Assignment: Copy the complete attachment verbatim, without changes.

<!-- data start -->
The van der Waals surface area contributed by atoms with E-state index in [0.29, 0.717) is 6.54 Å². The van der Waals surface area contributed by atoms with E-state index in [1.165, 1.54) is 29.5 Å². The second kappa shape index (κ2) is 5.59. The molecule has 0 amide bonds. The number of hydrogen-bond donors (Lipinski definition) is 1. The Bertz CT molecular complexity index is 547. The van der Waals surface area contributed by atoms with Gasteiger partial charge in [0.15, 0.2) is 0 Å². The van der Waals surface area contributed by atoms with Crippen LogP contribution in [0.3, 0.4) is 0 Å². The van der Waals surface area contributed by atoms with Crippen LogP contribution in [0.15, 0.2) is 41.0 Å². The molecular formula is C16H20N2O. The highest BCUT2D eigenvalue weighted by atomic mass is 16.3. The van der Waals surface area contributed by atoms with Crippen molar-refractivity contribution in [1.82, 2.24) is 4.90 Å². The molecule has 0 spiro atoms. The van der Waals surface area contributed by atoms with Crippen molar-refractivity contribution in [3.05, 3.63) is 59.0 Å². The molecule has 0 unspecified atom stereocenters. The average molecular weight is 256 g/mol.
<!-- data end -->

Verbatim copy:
The van der Waals surface area contributed by atoms with E-state index in [0.29, 0.717) is 6.54 Å². The van der Waals surface area contributed by atoms with E-state index in [1.165, 1.54) is 29.5 Å². The second kappa shape index (κ2) is 5.59. The molecule has 0 amide bonds. The number of hydrogen-bond donors (Lipinski definition) is 1. The Bertz CT molecular complexity index is 547. The van der Waals surface area contributed by atoms with Gasteiger partial charge in [0.15, 0.2) is 0 Å². The van der Waals surface area contributed by atoms with Crippen LogP contribution in [0.3, 0.4) is 0 Å². The van der Waals surface area contributed by atoms with Crippen LogP contribution in [0.15, 0.2) is 41.0 Å². The molecular formula is C16H20N2O. The highest BCUT2D eigenvalue weighted by atomic mass is 16.3. The van der Waals surface area contributed by atoms with Crippen molar-refractivity contribution in [1.82, 2.24) is 4.90 Å². The molecule has 0 spiro atoms. The van der Waals surface area contributed by atoms with Crippen molar-refractivity contribution in [3.05, 3.63) is 59.0 Å². The molecule has 0 unspecified atom stereocenters. The average molecular weight is 256 g/mol.